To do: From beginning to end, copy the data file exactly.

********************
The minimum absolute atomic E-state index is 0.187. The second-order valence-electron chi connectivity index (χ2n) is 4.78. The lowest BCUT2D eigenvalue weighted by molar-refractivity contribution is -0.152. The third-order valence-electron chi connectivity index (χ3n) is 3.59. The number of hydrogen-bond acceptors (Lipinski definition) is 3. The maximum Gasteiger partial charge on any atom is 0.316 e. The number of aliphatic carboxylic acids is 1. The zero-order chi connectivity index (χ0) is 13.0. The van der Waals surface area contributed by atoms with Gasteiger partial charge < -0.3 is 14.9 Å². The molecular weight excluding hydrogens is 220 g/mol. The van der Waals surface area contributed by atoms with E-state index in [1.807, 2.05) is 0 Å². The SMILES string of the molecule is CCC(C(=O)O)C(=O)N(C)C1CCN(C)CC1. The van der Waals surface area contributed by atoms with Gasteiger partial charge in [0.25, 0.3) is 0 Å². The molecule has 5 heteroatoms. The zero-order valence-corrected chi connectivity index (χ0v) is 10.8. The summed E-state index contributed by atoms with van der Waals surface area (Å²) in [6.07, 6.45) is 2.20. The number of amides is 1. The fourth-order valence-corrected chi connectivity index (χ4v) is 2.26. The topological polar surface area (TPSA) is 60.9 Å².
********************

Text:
The minimum absolute atomic E-state index is 0.187. The second-order valence-electron chi connectivity index (χ2n) is 4.78. The lowest BCUT2D eigenvalue weighted by molar-refractivity contribution is -0.152. The third-order valence-electron chi connectivity index (χ3n) is 3.59. The number of hydrogen-bond acceptors (Lipinski definition) is 3. The maximum Gasteiger partial charge on any atom is 0.316 e. The number of aliphatic carboxylic acids is 1. The zero-order chi connectivity index (χ0) is 13.0. The van der Waals surface area contributed by atoms with Gasteiger partial charge < -0.3 is 14.9 Å². The molecular weight excluding hydrogens is 220 g/mol. The van der Waals surface area contributed by atoms with E-state index in [1.807, 2.05) is 0 Å². The SMILES string of the molecule is CCC(C(=O)O)C(=O)N(C)C1CCN(C)CC1. The van der Waals surface area contributed by atoms with Gasteiger partial charge in [0.25, 0.3) is 0 Å². The molecule has 5 heteroatoms. The zero-order valence-corrected chi connectivity index (χ0v) is 10.8. The summed E-state index contributed by atoms with van der Waals surface area (Å²) in [6.07, 6.45) is 2.20. The number of amides is 1. The fourth-order valence-corrected chi connectivity index (χ4v) is 2.26. The topological polar surface area (TPSA) is 60.9 Å².